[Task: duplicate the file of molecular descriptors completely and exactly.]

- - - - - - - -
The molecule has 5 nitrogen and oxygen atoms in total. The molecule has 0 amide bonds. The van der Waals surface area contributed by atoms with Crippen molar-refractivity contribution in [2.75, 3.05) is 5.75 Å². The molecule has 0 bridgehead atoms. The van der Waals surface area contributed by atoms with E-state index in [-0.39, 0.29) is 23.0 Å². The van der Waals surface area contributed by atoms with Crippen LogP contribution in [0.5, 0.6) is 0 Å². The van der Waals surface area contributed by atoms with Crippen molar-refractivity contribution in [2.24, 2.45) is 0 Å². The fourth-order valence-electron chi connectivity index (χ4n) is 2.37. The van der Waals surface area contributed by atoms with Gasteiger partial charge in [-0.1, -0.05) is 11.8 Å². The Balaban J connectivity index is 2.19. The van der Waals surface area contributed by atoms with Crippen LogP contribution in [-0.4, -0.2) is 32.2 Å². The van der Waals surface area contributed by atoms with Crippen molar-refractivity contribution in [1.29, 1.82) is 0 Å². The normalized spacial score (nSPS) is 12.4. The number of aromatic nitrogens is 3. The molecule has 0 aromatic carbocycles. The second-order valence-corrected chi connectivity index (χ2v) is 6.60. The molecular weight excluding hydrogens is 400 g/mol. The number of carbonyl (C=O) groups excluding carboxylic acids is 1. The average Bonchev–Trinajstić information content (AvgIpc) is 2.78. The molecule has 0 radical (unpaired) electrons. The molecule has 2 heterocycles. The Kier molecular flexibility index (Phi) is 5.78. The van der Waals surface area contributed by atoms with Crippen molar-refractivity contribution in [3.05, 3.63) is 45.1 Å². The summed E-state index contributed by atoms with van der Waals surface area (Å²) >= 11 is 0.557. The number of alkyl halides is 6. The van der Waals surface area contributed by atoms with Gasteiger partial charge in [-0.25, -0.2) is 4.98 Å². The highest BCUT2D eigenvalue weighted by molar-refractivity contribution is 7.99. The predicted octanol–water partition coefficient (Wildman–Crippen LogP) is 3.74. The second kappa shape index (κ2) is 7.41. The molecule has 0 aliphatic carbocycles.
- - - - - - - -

The molecule has 5 nitrogen and oxygen atoms in total. The molecule has 0 amide bonds. The van der Waals surface area contributed by atoms with Crippen molar-refractivity contribution in [2.75, 3.05) is 5.75 Å². The molecule has 0 bridgehead atoms. The van der Waals surface area contributed by atoms with E-state index in [-0.39, 0.29) is 23.0 Å². The van der Waals surface area contributed by atoms with Crippen LogP contribution in [0.5, 0.6) is 0 Å². The van der Waals surface area contributed by atoms with Crippen molar-refractivity contribution in [2.24, 2.45) is 0 Å². The fourth-order valence-electron chi connectivity index (χ4n) is 2.37. The van der Waals surface area contributed by atoms with Gasteiger partial charge in [-0.1, -0.05) is 11.8 Å². The Balaban J connectivity index is 2.19. The van der Waals surface area contributed by atoms with Crippen LogP contribution in [-0.4, -0.2) is 32.2 Å². The van der Waals surface area contributed by atoms with Crippen molar-refractivity contribution in [1.29, 1.82) is 0 Å². The normalized spacial score (nSPS) is 12.4. The number of aromatic nitrogens is 3. The molecule has 0 aromatic carbocycles. The second-order valence-corrected chi connectivity index (χ2v) is 6.60. The molecular weight excluding hydrogens is 400 g/mol. The number of carbonyl (C=O) groups excluding carboxylic acids is 1. The average Bonchev–Trinajstić information content (AvgIpc) is 2.78. The molecule has 0 radical (unpaired) electrons. The molecule has 2 heterocycles. The Kier molecular flexibility index (Phi) is 5.78. The van der Waals surface area contributed by atoms with Crippen molar-refractivity contribution in [3.05, 3.63) is 45.1 Å². The summed E-state index contributed by atoms with van der Waals surface area (Å²) >= 11 is 0.557. The number of alkyl halides is 6. The van der Waals surface area contributed by atoms with Gasteiger partial charge in [-0.25, -0.2) is 4.98 Å². The highest BCUT2D eigenvalue weighted by molar-refractivity contribution is 7.99. The predicted octanol–water partition coefficient (Wildman–Crippen LogP) is 3.74. The second kappa shape index (κ2) is 7.41. The molecule has 0 aliphatic carbocycles.